From Interdependence to Globalization
The literature on interdependence in the 1970s and on globalization in the 1990s reveals remarkable similarities, of which two are especially striking. The first is that the interest in both interdependence and globalization can be seen as an expression of a `poorly understood but widespread feeling that the very nature of world politics is changing' (Keohane and Nye, 2000: 104). The second is that both concepts never reached the status of a sound theory of world politics. While most users of these concepts realize that they challenge conventional theories of world politics and have pointed to, and in a sense created, new research agendas in international relations (IR), endeavors to formulate an interdependence or globalization theory of international relations have so far not succeeded.
Not least because of these commonalities, the more recent literature on globalization is confronted with questions like `What's new?' and `So what?' In the United States at least, theorists of international relations seem to have adopted this point of view. As an example, the special issue `International Organization at Fifty: Exploration and Contestation in the Study of World Politics' contains no articles on the effects of interdependence or, for that matter, the effects of globalization on the constitution of world politics. That globalization studies are suspected of being nothing more than a revival of interdependence literature, however, is only one way to interpret the common attributes of the interdependence literature and recent works on globalization. Another way would be to argue that interdependence theorists of earlier times - a first wave of literature was published before and after the First World War, a second wave in the 1970s - were right and it just took us some time to realize it and learn from it. When the First World War broke out, Sir Norman Angell commented: `No, we have not been successful. We have been merely right' (cited after de Wilde, 1991: 92).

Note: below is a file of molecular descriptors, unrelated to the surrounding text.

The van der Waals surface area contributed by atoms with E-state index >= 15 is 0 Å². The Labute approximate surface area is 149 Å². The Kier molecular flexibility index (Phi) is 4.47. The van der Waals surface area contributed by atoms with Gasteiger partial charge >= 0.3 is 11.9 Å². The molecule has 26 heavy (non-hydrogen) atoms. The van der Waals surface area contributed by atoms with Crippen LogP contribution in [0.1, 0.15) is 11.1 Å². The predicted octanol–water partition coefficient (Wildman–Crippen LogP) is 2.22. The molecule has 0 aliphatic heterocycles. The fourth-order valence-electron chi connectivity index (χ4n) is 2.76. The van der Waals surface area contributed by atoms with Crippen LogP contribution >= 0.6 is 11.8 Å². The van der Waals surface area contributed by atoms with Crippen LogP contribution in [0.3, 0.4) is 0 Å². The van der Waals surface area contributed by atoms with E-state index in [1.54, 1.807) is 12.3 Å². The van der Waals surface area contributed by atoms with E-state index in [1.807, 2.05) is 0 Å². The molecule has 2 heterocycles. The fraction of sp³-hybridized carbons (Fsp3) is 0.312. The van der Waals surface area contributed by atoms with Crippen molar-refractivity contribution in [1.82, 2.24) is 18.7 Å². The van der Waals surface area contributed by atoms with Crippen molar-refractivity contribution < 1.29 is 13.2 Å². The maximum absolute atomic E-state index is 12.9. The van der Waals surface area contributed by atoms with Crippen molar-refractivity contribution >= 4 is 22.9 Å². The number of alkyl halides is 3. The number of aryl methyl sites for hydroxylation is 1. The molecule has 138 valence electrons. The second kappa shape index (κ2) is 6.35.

In this chapter I want to defend a third position, which emphasizes two differences between interdependence and globalization research. On the one hand, the notion of globalization differs from that of interdependence in that it refers to qualitatively different conditions. Whereas the notion of interdependence refers to a growing sensitivity and vulnerability between separate units, globalization refers to the merging of units. Evidence indeed suggests that the driving force of change itself has changed. Nevertheless, the causal mechanisms mentioned in connection with the driving forces and the ongoing change in world politics are quite similar in both fields. Therefore, a reassessment of those propositions made by both interdependence and globalization literature is called for. In addition, to the extent that the notion of globalization refers to much more than just interdependence between distinct...